From the start of the track, it is about 8.2 km to reach the summit. The track passes within a couple of metres vertical of the summit and there is a track to the trig, allowing one to park on the summit.

I started on 40 m CW while Paul and Leigh started calling on 2 m FM. Eight stations were worked on CW, including a S2S with VK3ARH on The Twins VK3/VE-017. I also worked S2S with David VK3IL/p on VK3/VE-017 on 2 m FM.

We packed up and moved north to the junction with Zulu Creek Track and swung right to drop down the eastern side of the ridge line. We follow Wild Boar Track east and south, past Paddy Joy Track and on to the junction with Buenba Road. Here it is straight ahead through an open gate onto Mt Gibbo Track and climb up to the summit – the track is a subject to Seasonal Closure, thus a very long walk is required to gain the summit points with the seasonal bonus. The track is definitely 4WD, but most is easily navigated, with a few rough patches.

Mount Gibbo VK3/VG-004 1743 m 10 points

We quickly set up the squid pole to support the ZS6BKW and I was soon working Gerard VK2IO/3 on Mount Selwyn VK3/VE-049 for a S2S on 40 m CW. I moved up the band a couple of kilohertz and worked Bernard VK2IB/3 on VK3/VE-104 for another S2S. A little later, I worked Andrew VK1DA/3 for another S2S to Mt Selwyn.

Whilst we were working stations, a woman walked back up to the summit advising that they had a flat tyre just down the hill and requested that we keep an eye out for them as we exited the summit – we had spoken to the couple back at the last track junction and again when they reached to summit.

Next in the log was Ron VK3AFW/p on Blue Rag Range VK3/VE-015 on 2 m FM, followed by Glenn VK3YY/p on Mt Nunniong VK3/VG-011, followed by some other members of that party.


Paul VK3HN operating 2 m FM on Mt Gibbo

This was a new Activator unique and thus Complete summit for me.

We packed up and started to descend towards the east. As we were descending slowly, we could see the couple’s vehicle climbing the next spur ahead of us. The descent was slow, with a rocky surface and some rocky steps and holes to negotiate.

I caught up with the other vehicle and they pulled over to allow us to pass. We stopped beside them to discuss plans. They had been planning to attempt to exit via Tom Groggin and Thredbo. As they had no spare tyre, I suggested that they consider heading back to Omeo, as the first places in NSW which may be able to help was probably Khancobin or Jindabyne. We advised of our plans and wished them luck.

We continued on and swung onto Mt Anderson Track and on towards Mount Hope Road.

Mount Hope VK3/VG-014 1559 m 10 points

I parked off the side of the road at the high point of the spur running south west off the summit – a shallow saddle. We loaded up the gear and started the climb to the summit, finding and following animal track – probably formed by brumbies. On our visit, there was evidence of a vehicle having parked off the east side of the road on the grassy area. Veer slightly to the left as you start to walk east and you will spot several tracks – simply navigate up the “best” one heading up the spur line. There were a number of small diversions around fallen timber, but we were easily able to pick up a suitable track quickly. We took a few short breaks during the climb, as it was a warm afternoon, with temperatures around 30 degrees.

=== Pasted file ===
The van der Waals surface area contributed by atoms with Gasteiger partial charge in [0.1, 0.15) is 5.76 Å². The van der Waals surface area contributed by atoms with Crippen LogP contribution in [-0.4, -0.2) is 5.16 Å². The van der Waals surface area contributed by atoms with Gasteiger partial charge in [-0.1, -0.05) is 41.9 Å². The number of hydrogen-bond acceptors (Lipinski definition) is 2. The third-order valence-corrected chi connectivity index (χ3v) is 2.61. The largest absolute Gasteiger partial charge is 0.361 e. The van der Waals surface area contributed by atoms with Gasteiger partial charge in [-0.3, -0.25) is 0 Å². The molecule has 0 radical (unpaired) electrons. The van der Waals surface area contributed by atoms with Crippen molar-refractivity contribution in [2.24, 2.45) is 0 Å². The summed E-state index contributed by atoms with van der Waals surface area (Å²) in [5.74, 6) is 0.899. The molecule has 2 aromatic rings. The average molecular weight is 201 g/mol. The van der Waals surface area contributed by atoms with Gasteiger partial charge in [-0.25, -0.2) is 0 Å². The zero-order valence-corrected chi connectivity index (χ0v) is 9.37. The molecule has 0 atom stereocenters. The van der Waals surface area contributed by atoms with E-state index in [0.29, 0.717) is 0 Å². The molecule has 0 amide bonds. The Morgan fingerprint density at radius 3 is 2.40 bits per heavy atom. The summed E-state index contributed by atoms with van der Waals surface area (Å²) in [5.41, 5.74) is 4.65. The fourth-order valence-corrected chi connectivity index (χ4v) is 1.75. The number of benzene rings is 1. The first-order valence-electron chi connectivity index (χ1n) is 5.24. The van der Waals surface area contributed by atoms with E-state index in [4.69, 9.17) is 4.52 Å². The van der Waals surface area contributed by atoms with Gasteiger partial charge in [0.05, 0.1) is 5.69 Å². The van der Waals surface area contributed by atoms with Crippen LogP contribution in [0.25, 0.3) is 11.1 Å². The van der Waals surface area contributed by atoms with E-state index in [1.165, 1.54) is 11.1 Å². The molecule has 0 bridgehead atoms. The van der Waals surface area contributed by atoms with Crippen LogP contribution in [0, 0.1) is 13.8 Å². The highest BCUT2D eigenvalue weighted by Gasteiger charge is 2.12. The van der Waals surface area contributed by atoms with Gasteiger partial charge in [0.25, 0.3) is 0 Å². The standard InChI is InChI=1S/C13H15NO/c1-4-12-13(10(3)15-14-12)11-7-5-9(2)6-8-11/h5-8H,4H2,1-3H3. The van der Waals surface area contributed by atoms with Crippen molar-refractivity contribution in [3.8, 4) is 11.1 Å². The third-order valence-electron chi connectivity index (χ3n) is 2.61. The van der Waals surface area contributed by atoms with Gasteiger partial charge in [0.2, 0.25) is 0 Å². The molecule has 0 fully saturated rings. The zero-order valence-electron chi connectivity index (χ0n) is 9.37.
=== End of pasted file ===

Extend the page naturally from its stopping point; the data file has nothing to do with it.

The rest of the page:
After some discussion about our altitude, Paul and I continued a little further uphill until I was above the 1540 m contour and we found a small clearing with a nice log for a seat. Leigh had stopped a little lower down the spur, just above the AZ boundary. He was feeling the effects of the heat and altitude.

We set up the link dipole with a squid pole. First in the log was David VK3IL/p on Brumby Hill VK3/VG-012 for a S2S on 2 m FM. I started calling on 40 m CW and soon had four contacts in the log. I packed up the HF gear and Paul and I walked back down to re-join Leigh just above the AZ boundary.

A string of S2S contacts followed on 2 m FM with the VK3IL et al. group having arrived at Mt Pendergast VK3/VG-022. I also headed down the hill a bit further to work Paul VK3HN still inside the AZ to chase the summit.

Once everyone had the summit qualified and we had no more chasers, we headed back down to the car to head back to Hotham. I disturbed a snake as we were descending – I heard a rattle in the undergrowth and saw the snake retreating into the low scrub. Probably a black snake, about 80 cm or so long. We safely made it back to the car and headed south west along Mt Hope Road and on to Benambra, Omeo and up to Hotham.

We drove up to the Mt Hotham summit – Brian has arranged to have the gate open. I did not bother to make any contacts, as I shall attempt to make a visit during the bonus season. The discussions started about the day’s activities. Some were busy activating the summit, including working Gerard and Compton across on VK3/VE-030 and some working Andrew VK3JBL who had ventured up to Mt Torbreck VK3/VN-001.

At around 1930 local, we all loaded up into the vehicles and headed back to the ski lodge or direct to the General Store for a drink and a meal.

After all had eaten, we retired to the ski lodge for more discussion and drinks, including some planning for the following day.